The success of your VA compensation claim(s) is often dependent on how successful you are in locating records critical to proving these claims. This is especially true if you have more historical claims or are on older veteran. Here the challenge is locating service treatment records or other records that go the essence of you what you need to prove in your case. Below are some strategies and agencies to consult when you need to find the records to prove your case. VA cases are obviously paper driven and to prove your case you need to find the relevant documents. It is true that the VA does technically need to help you find your records, however there are also ideas on how to get these records yourself which may reduce the time needed to win your case.
Will the VA help me to find my records?
Technically yes. Under the Veterans Claims Assistance Act the VA must "make reasonable efforts to obtain relevant records". This is regardless if the records are help privately or by other federal sources. The claimant only needs to "adequately identify" the record and give VA permission to obtain those records. The VA actually has the duty to put forth an effort so strong that any further effort would be "futile".
What the VA must technically do and what they may actively do could be two different things. The Veteran may rely on these rules and force the VA to obtain these records. Practically, it often makes sense to get these records yourself not only because it will save you a significant amount of time in terms of claim processing, but also often the VA effort to get these records may be less than a full effort. Not because the VA doesn't care or isn't required, but its simply an issue of staffing constraints. Still though this VA duty is a powerful rule since it can often be the basis for appeal since under the Veteran's Claim Assistance Act they are required to get these records and often do not. This duty is implicated under 38 U.S.C. 5103A.
The in person option for VA medical records
Most often you can go to your local VA hospital and get the medical records direct from the records department.
Requesting VA Medical Records Online
You can register and verify your identity by going through authentication at the VA's medical record portal. Go to www.myhealth.va.gov.
Military and Service Treatment Records
The service treatment records are often found in your C file but sometimes not due to a fire in the St. Louis archival fire in the early 1970s. These records are stored at the National Personnel Records Center (NPRC) in St. Louis, Mo. This center generally houses service personnel and medical records. However, they do not house the inpatient service records if those exist. Most of these records are not electronic but are instead paper records. The service treatment records usually include outpatient (but not inpatient records) if those are applicable in a veteran's case. It is very important to determine whether inpatient records are relevant in your case. Any records relevant to in service incurrence of an injury are relevant as well as any discharge exam that was conducted.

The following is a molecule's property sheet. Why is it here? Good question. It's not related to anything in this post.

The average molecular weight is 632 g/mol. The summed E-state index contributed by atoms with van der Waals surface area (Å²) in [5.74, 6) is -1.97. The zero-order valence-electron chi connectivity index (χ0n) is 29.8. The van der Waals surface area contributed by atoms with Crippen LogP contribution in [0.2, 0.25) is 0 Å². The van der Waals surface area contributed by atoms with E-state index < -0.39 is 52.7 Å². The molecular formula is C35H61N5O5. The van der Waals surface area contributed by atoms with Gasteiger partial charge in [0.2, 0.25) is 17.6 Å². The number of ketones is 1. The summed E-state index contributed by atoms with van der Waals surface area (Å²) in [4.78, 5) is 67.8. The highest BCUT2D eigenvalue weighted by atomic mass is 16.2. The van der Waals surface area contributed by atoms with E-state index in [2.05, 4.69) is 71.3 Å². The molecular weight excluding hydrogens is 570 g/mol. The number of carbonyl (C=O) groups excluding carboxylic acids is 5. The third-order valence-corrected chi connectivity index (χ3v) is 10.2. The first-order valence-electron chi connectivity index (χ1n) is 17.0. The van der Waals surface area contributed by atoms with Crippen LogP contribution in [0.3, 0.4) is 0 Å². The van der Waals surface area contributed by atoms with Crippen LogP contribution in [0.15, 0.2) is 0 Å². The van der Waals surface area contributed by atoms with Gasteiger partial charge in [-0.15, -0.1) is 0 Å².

Online Requests to the NPRC
Records can be requested online.
A written signature is required when requesting your records online. You can mail, or fax the signature to the address you are given after requesting the records. A next of kin may request records this way, but a living veteran must request records using the standard form 180. It is important to remember that inpatient records, combat records, or other records will likely not be sent if they are not specifically requested. If you need these records then you need to specifically indicate where or which hospital you need records from and the specific dates.
If the veteran has an attorney the request can be returned to either if the veteran signs section III.3. If after 3-6 weeks no response is given then another request marked as such should be sent. Or if an incomplete response is sent back the problem should be explained in a letter. You can check status of the request by calling (314) 801-0800.
Mailed Requests to the NPRC
You can request the records by mail using Standard Form 180.
You will need access to a printer and Adobe Acrobat Reader software in order to print and fill out the three-page request. Review the tables on page three to locate the address in which you need to send the request. The location is based on branch of service, dates of separation, and the type of record you are requesting.
You can fax the Standard Form 180 to 314-801-9195.
Is there a cost for my records?
Usually there is no cost for basic military personnel and medical records information. If there is a cost, they will contact you. Requesting official military personnel files by mail or fax is $25 flat if the records are under five pages. For records that are six pages or more the cost could be $70.00. Most records are six or more pages. For persons of exceptional prominence, war heroes, political leaders, cultural figures, celebrities, or entertainers, the cost is $.80 per page ($20 minimum). Not all records are available to the public, and some are not available in digital format. The cost ranges from $20-$250.
These fees may not apply though! Make sure you request fee waivers pursuant to the Privacy Act and the Freedom of Information Act (FOIA). 32 C.F.R 286.28(d) or 310.20(d). There is also a specific provision for homeless veterans so they can get expedited treatment of their DD 214. This request can be faxed to 314-801-9195.